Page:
Nigel R. A. Beeley, Ph.D.
The immune systems within most vertebrates have both an innate component and an adaptive component (1). The innate component, often thought of as hereditary, consists of a complex mix of anatomical barriers to pathogens as well as cellular responses and is typically ready for immediate action (2). The adaptive component (3), which has a relatively long response time and is usually referred to as the immune repertoire, is produced by B-cells and T-cells to help with the recognition and response to various external insults such as viruses, bacteria, worms, parasites and related micro-organisms, unwelcome chemicals and toxins, as well as modified “self” cells such as cancerous cells. There are two key components of the immune repertoire: the immunoglobulins (AKA antibodies), constructed from two B-cell derived proteins, the so called heavy and light chains; and the T cell receptors constructed from four T-cell derived proteins, labeled alpha, beta, gamma and delta, although only alpha and beta actually vary (4).
Some years ago a major question in the world of immunology was how the immune system generated a large repertoire of both immunoglobulins from the B-cells and T-cell receptors on the T-cells where the receptor is the topological equivalent to an antigen-binding fragment of the antibody (5). This was a particularly daunting question to answer since, at the time, researchers believed that DNA sequences were fixed and struggled to envision how they could be changed or modified to produce a potentially large array of an estimated maximum of 1011 variants of immunoglobulin and 1011 T-cell receptor sequences. An interesting aside here is that this belief or dogma should not be confused with the “Central Dogma of Molecular Biology”, a lasting example of poor choice of English by an esteemed British researcher, Francis Crick (6). The answer was what is now known as V(D)J recombination (7), the underlying genetic principle by which antibody diversity is generated and for which Susumu Tonegawa was awarded the Nobel Prize in Physiology or Medicine in 1987 (8). Heavy and light chain genes contain multiple copies of three different types of gene segments which define the variable (CDR) regions of antibodies. The human immunoglobulin heavy chain region contains 2 constant (C) and 44 variable (V) gene segments, as well as 27 diversity (D) and 6 joining (J) gene segments. The light chains also possess a similar set of C, V and J segments but are lacking in D. DNA rearrangement allows the generation of roughly 3×1011 combinations, one per B-cell, although some are removed due to self-reactivity. T-cell receptor genes have a similar set of C, V, D and J gene segments that can undergo rearrangement in a similar way to generate a library of T-cell receptors (1), (7).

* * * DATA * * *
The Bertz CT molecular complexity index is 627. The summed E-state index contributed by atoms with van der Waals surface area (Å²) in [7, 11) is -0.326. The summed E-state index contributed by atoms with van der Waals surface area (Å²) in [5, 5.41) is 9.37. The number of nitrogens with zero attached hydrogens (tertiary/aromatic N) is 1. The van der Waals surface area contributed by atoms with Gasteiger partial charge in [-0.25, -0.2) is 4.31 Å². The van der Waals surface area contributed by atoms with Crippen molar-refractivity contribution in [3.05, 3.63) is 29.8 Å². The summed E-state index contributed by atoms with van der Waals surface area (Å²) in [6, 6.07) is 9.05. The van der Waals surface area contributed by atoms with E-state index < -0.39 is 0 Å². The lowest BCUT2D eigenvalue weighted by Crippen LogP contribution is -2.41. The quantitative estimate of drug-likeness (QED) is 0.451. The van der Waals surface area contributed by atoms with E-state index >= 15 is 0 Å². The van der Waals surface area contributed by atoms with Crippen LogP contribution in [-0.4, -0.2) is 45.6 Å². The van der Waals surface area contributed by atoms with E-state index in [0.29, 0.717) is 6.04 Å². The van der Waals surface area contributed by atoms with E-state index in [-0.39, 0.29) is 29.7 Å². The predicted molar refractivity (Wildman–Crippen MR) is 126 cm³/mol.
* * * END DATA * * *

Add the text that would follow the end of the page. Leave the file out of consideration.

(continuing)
When the end-point of such activities is examined, the number of observable circulating antibodies is typically a much smaller number, in the 1,000’s, as is the number of observable T-cell receptors. That is because somatic (sometimes called affinity) maturation occurs (9) and the maturation pathways can go through several thousand antibody variants until reaching an end point of a handful of antibodies which have the desired affinity and selectivity to effectively combat the original insult that has kicked off the immune response. Next generation gene-sequencing methods have recently become invaluable in investigating the immune repertoire, largely due to increases in read length of DNA sequences obtained in a typical shotgun sequencing protocol. The longer the read length, the easier it is to tease out the maturation pathway. With short read lengths below 250 bases it is almost impossible to figure out where a handful of amino acid changes are happening against an essentially identical background of constant regions.
A proof of concept illustration of this is some of the anti-HIV antibody work performed by the NIH vaccine research group a few years ago. The world of HIV infection has a small number of people, around 100 worldwide, called long-term nonprogressors (10), people who have been HIV positive for as long as 30 years or more but have never progressed to full blown AIDS and, furthermore, have never been treated for HIV infection. The blood and tissue samples of these long-term non-progressors are of great interest to the medical community since they may lead to novel and improved treatments for HIV as well as contributing to vaccine design. Classical methods of isolation of immunoglobulin fractions from the blood, followed by identification of individual antibodies are notoriously difficult, requiring multiple large samples, and for 20 years progress was slow. More recently at the NIH, three broadly neutralizing antibodies (VCR01, VCR02 and VCR03) were isolated from non-progressors using an elaborate trapping experiment with antigenically resurfaced HIV-1 envelope glycoproteins, followed by immunoglobulin gene expression of the captured individual B cells (11). They then set out to achieve a similar end result “ de novo” using first generation Roche 454 pyrosquencing, pushed to the limits of its capabilities for sequencing length, in conjunction with an custom bio-informatics suite, to elucidate heavy and light chain maturation pathways and then stitch the heavy and light chains together resulting in a handful of immunoglobulin sequences (in the computer) which might explain the non-progressor status of the donor blood samples (12). Those sequences were then processed, and monoclonal antibodies prepared in the laboratory and tested against different strains of HIV virus. Several antibodies with broadly neutralizing profiles to the various HIV strains which are now known to be prevalent were identified and the original VCR01 and several VCR01 relatives are being examined in the clinic.